I invited the students to speak openly with me about what they thought was working and what wasn’t in the course.   Two major issues emerged from these discussions.  The first was that students were assigned a very large textbook which only a few students ever opened.   The paper-based text was bulky, meaning students weren’t invested in bringing it and the exercises assigned out of it, which were intended to build skills, were rarely completed.  The second major issue was in the huge range of skill sets with which the students entered the course.  Those who had familiarity with the products were often bored and disengaged, particularly at the start of the semester.  Those who had no experience sometimes found the pace challenging.  Getting a middle ground proved very difficult.

Eventually, I decided on implementing Paradigm’s SNAP tool.  This web-based training and assessment tool let me address the issues I was seeing with the course.   This tool has several advantages.  Students can use pre-assessments to gauge their level of competence.  If they have the skill level, the course was set up to let them move into the assessment.  For those who didn’t have the skill level, there are exercises, tutorials, and guides, offering a variety of levels of assistance.  This allowed students to get the support they needed while avoiding having them spend significant time on topics they had skills in.  The tool also got rid of the bulky textbook.  The tool includes an electronic version of the text if students need to reference it.     While there were a few teething pains with using the tool, the students were much more enthusiastic about this approach and the class had higher marks than its previous incarnation.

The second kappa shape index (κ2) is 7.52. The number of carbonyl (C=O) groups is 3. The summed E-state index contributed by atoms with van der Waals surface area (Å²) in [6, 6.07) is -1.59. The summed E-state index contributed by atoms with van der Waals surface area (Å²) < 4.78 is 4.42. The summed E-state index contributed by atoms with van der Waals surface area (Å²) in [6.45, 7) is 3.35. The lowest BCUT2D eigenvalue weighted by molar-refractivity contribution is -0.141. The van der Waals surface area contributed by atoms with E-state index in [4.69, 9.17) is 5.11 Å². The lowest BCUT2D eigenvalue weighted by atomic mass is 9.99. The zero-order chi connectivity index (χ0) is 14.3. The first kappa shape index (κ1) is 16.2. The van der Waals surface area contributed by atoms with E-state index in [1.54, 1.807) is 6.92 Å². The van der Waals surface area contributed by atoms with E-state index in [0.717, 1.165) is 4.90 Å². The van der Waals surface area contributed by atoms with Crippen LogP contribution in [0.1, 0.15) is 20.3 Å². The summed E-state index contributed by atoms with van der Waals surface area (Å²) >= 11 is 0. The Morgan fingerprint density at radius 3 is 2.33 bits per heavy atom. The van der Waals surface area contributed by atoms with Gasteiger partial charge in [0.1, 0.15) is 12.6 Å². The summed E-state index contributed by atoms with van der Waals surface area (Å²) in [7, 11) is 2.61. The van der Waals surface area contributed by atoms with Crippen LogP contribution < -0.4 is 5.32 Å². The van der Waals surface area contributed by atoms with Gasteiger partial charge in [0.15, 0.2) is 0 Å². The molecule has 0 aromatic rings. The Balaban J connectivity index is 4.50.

A Scurry of Squirrels

Welcome to Learning Squirrel v2.0!

Bigger!  Badder!  And now with more nuts!

Learning Squirrel started out its life on WordPress.  You can still find the first few posts that were the start of the scurry at

I was given the opportunity (aka. nudged by Terry Greene our guru and guide to the Extend experience…  thanks Terry!)  to set up a Reclaim hosting site through Ontario Extend while participating in the Extend East cohort.

Moving to my own domain opens up a whole host of opportunities and will allow me to explore and to participate in Extend to the fullest.   I’m really excited about this opportunity and hope you’ll enjoy the new digs.

Watch for changes and updates as I add new features and explore this larger space to work!

Teacher for Learning

Organizing Knowledge w/ Cornell

Woman surrounded with paper KZ4LB


In the Organizing Knowledge section of Ontario Extend‘s Teacher for Learning Module, we’re invited to try using Cornell Notes as an alternate way to take notes.  I’d never used this method, so I decided to give it a whirl.